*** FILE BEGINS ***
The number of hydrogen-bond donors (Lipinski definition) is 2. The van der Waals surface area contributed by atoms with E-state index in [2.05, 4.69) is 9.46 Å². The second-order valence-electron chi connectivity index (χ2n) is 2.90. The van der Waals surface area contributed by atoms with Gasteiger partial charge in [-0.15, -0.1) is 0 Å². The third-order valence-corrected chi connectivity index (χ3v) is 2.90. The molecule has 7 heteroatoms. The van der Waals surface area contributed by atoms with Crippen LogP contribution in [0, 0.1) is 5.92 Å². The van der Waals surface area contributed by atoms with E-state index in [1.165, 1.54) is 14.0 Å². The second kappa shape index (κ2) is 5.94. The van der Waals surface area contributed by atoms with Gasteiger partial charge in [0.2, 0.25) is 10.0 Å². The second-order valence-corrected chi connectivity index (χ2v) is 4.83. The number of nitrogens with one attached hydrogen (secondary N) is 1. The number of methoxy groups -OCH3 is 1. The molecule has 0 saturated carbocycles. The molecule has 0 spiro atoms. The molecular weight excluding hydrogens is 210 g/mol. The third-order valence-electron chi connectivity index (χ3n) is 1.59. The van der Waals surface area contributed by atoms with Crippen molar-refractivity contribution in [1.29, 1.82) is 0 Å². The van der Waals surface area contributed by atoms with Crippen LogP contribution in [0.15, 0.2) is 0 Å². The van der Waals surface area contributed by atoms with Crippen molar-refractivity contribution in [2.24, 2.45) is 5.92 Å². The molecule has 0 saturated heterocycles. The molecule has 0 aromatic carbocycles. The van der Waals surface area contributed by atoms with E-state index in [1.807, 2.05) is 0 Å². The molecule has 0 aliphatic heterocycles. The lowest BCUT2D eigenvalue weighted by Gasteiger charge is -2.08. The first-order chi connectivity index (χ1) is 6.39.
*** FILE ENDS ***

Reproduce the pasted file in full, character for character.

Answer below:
The number of hydrogen-bond donors (Lipinski definition) is 2. The van der Waals surface area contributed by atoms with E-state index in [2.05, 4.69) is 9.46 Å². The second-order valence-electron chi connectivity index (χ2n) is 2.90. The van der Waals surface area contributed by atoms with Gasteiger partial charge in [-0.15, -0.1) is 0 Å². The third-order valence-corrected chi connectivity index (χ3v) is 2.90. The molecule has 7 heteroatoms. The van der Waals surface area contributed by atoms with Crippen LogP contribution in [0, 0.1) is 5.92 Å². The van der Waals surface area contributed by atoms with E-state index in [1.165, 1.54) is 14.0 Å². The second kappa shape index (κ2) is 5.94. The van der Waals surface area contributed by atoms with Gasteiger partial charge in [0.2, 0.25) is 10.0 Å². The second-order valence-corrected chi connectivity index (χ2v) is 4.83. The number of nitrogens with one attached hydrogen (secondary N) is 1. The number of methoxy groups -OCH3 is 1. The molecule has 0 saturated carbocycles. The molecule has 0 spiro atoms. The molecular weight excluding hydrogens is 210 g/mol. The third-order valence-electron chi connectivity index (χ3n) is 1.59. The van der Waals surface area contributed by atoms with Crippen molar-refractivity contribution in [1.29, 1.82) is 0 Å². The van der Waals surface area contributed by atoms with Crippen LogP contribution in [0.15, 0.2) is 0 Å². The van der Waals surface area contributed by atoms with Crippen molar-refractivity contribution in [2.24, 2.45) is 5.92 Å². The molecule has 0 saturated heterocycles. The molecule has 0 aromatic carbocycles. The van der Waals surface area contributed by atoms with E-state index in [1.807, 2.05) is 0 Å². The molecule has 0 aliphatic heterocycles. The lowest BCUT2D eigenvalue weighted by Gasteiger charge is -2.08. The first-order chi connectivity index (χ1) is 6.39.